Living Gaia e.V. has been working with the Indigenous Huni Kuin in the Jordão region in the Brazilian state of Acre since 2014.
It is our concern to combine the knowledge and wisdom of the Indigenous cultures of the Amazon with the knowledge and wisdom of "Western cultures". Both sides can learn from this dialogue and support each other in shaping their future. That's why we're excited about the close bond we've built with the Huni Kuin.
The Huni Kuin, like most indigenous peoples in Brazil, face growing changes, threats and challenges. In the last few years in particular, we have seen a massive increase in violence, expulsion, deforestation, etc. Supporting local indigenous communities and protecting the Amazon rainforest is a big task. We help the Huni Kuin to increase protected territory and strengthen their culture and traditional ways of life.
The indigenous inhabitants of the Amazon have been the key players in the protection of this special habitat for thousands of years. For hundreds of generations, they have not only protected the forest from exploitation and destruction, but also actively shaped this ecosystem and contributed to its diversity.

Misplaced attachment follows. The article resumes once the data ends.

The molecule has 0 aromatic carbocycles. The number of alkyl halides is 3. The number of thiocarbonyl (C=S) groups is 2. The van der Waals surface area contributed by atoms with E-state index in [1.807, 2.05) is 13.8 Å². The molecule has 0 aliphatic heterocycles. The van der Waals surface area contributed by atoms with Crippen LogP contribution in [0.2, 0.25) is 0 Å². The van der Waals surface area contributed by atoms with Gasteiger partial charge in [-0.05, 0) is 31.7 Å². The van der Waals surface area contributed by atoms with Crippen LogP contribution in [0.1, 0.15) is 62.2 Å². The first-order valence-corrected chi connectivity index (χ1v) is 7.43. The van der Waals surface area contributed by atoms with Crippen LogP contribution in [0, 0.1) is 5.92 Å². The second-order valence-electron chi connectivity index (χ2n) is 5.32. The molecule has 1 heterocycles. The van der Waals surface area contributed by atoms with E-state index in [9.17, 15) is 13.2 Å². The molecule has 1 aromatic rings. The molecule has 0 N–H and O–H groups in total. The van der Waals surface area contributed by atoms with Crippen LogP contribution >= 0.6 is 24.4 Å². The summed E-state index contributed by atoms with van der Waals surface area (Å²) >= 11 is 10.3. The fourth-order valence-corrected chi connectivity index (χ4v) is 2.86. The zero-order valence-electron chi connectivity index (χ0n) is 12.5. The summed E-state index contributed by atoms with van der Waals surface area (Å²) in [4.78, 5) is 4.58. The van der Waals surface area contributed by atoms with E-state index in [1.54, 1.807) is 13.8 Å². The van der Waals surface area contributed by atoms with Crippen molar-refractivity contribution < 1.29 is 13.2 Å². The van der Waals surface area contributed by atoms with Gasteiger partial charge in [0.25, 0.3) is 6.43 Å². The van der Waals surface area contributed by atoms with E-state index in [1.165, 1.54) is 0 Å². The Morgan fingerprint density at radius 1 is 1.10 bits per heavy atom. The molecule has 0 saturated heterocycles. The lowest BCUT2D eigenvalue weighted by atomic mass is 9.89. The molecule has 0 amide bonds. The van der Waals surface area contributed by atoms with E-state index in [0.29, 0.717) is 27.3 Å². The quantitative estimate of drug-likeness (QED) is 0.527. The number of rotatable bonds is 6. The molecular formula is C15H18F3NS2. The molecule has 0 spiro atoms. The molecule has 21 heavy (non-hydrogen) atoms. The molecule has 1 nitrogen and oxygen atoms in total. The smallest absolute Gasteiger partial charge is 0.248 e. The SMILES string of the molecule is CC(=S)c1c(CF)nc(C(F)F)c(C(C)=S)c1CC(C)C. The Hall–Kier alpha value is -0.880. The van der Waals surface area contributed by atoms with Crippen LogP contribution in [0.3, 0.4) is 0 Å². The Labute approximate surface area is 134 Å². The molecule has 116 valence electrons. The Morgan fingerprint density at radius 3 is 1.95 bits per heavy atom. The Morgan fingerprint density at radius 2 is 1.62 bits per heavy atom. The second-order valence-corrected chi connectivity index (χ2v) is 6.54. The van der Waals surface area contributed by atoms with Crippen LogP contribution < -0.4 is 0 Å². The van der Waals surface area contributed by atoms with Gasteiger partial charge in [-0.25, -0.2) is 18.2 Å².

The task of Living Gaia e.V. is to support the Huni Kuin in this work. Our special focus is on the cooperation and empowerment of the Huni Kuin women.
The Huni Kuin
The Huni Kuin are an indigenous people of the Brazilian state of Acre and neighboring Peru. Not contacted until the early 20th century, they have gone through various stages of suffering and narrowly escaped extinction. Today they fight to protect their culture, which is intertwined with the Amazon rainforest. The Huni Kuin strive to pass on their diverse knowledge of the forest to future generations so that it is not lost. The forest signifies shelter, shelter, food, and medicine and is the school of life. The Huni Kuin have recovered from the decimation of the forest. In addition to everyday problems such as food shortages, drinking water pollution and inadequate medical care, it is above all the continuous loss of the forest that threatens the future of coming generations. Most of the Huni Kuin now live sedentarily in villages. Some uncontacted groups continue to lead nomadic lives to this day. These isolados are particularly vulnerable to forest destruction. There is an informative 30 minute film about the Huni Kuin and their history (in Portuguese with English subtitles).